“Break the cycle” campaign application An application will be launched as part of this campaign promoting information on campaign objectives, event updates, customisable profiles and an online apparel trading marketplace.
Application marketplace Break the Cycle’s marketplace is a platform for consumers to swap their apparels within the community. All they have to do is upload their apparels under “listings” and update what they’re looking for under “wishlist”. The marketplace is a great platform for fashion lovers alike to trade their wardrobe without breaking the bank or buying more apparels they have no need of. This platform will be a long-term initiative that hopes to create a more sustainable circular mindset of recycling apparels and reducing textile waste.
The marketplace is also extremely user-friendly, allowing for easy swapping by product types, range, brands and users. Hence, users will find it easier to navigate and find items that they are looking for. For user profile, users can state their size and style preference. Hence, users can find others within the community with a similar style that they are more likely to swap with. There is also a “my tickets” section which ties in with the swappable bazaar event and users can keep track of the type of clothing they can swap during the event.
Reflection I think this campaign application would be a great platform as compared to other online selling applications such as carousell that works on the idea of buying and selling. For online selling platforms, if sellers are unable to sell their apparels, they would most likely donate or dispose of it. On the other hand, by trading their apparels, they are able to lengthen the lifespan of each item of clothing and give it a new lease of life.
Hence, the application would be a great start towards a long-term solution for a sustainable fashion industry.
Objectives Break the cycle is a campaign launched as an initiative to promote a more sustainable business model, a platform that allows a longer lease of life for your apparels.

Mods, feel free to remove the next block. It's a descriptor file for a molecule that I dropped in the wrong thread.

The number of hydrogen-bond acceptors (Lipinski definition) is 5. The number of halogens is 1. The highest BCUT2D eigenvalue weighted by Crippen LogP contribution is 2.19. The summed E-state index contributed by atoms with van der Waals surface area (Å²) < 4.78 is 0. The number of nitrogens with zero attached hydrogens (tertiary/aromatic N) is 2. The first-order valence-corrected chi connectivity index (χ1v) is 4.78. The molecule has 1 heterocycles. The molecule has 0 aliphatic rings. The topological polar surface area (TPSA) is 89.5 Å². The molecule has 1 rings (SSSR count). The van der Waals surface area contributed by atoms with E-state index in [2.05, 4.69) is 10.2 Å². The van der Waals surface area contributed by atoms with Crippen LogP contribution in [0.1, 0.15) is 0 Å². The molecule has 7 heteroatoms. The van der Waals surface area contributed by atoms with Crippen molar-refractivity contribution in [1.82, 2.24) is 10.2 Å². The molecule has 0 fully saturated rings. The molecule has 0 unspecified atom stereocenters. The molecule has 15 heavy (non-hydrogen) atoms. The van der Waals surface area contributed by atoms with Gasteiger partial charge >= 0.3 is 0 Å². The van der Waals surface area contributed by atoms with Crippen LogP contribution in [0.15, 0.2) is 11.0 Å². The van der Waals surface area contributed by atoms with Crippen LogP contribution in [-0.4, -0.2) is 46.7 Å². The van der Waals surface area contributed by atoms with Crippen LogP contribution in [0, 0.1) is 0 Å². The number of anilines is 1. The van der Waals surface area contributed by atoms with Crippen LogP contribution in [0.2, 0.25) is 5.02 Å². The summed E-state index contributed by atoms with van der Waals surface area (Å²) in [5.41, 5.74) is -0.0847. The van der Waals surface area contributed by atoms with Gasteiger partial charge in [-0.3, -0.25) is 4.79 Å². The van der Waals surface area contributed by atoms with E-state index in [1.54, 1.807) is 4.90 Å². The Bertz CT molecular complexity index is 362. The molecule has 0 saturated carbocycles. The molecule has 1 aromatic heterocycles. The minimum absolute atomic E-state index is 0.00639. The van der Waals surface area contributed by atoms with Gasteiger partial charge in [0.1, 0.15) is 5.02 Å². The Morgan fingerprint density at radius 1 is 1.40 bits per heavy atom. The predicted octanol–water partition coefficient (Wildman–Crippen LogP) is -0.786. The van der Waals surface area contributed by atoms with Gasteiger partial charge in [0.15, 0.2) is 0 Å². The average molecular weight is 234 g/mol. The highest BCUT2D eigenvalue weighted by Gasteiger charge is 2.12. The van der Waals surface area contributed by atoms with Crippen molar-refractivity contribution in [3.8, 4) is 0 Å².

We believe that loved clothes last and we want to create a community that allows for an open exchange of apparels and ideas, to learn to fall in love with your wardrobe or someone else’s. Hence, the campaign hopes to create a circular mindset and culture of upcycling apparels and making conscious fashion decisions.
Campaign logo The campaign is titled “Break the cycle”, which is to encourage consumers to break away from the current unsustainable cycle of buying and disposing of fast fashion apparels. The logo was designed to resemble that of a recycling logo with a spin of the slogan, “reuse, repair, recycle”. This is to encourage a circular mindset of reusing clothing or buying second-hand clothes, repairing and mending existing apparels and to recycle old apparels responsibly.
Conscious Fashion Week It would be an annual event consisting of a bazaar held at selected tertiary institutions for students to swap their apparels within the local community as well as workshops held for students to learn more about making conscious fashion choices and ways of upcycling their apparels. This will be launched together with the campaign application which will be my second design artefact.
Target Audience My main target audience would be millennials who are the largest consumers of fast fashion. The swappable bazaar will first be held at tertiary institutions given the nature of this event, it would be more convenient if it was held within a community which allows for an easier exchange of apparels. Furthermore, students in tertiary institutions are one of the largest consumers of fast fashion given its affordability and availability. The event will later be launched to the wider community once more awareness is garnered.
Campaign promotion In order to garner more participation for this “swappable bazaar” event, tags with information detailing the event will be attached to clothing at popular retail places such as H&M–who already has a conscious fashion line–to promote the application as well as the event itself. Each tag would also come with a short description or “teaser” as to what the campaign is about.
To create a culture of change that currently thrives on an unsustainable system of buying and disposing of clothing. In order to do so, we must begin with ourselves, individual efforts on a collective scale. This starts with thinking differently about the way we buy and wear clothes, to be more mindful of the way we shop and the impacts of our actions. Where our sense of value is not defined by the latest trends, but by the stories behind our clothes so that it becomes an important piece of our wardrobe and is not easily replaceable or disposed of.
BUY LESS, CHOOSE WELL.
Our actions can change everything. We don’t need to boycott fast fashion brands, but we can demand better quality clothes that afford a better quality of life to the people who make them. Demand that each item we choose to buy and wear was made with dignity and made to last.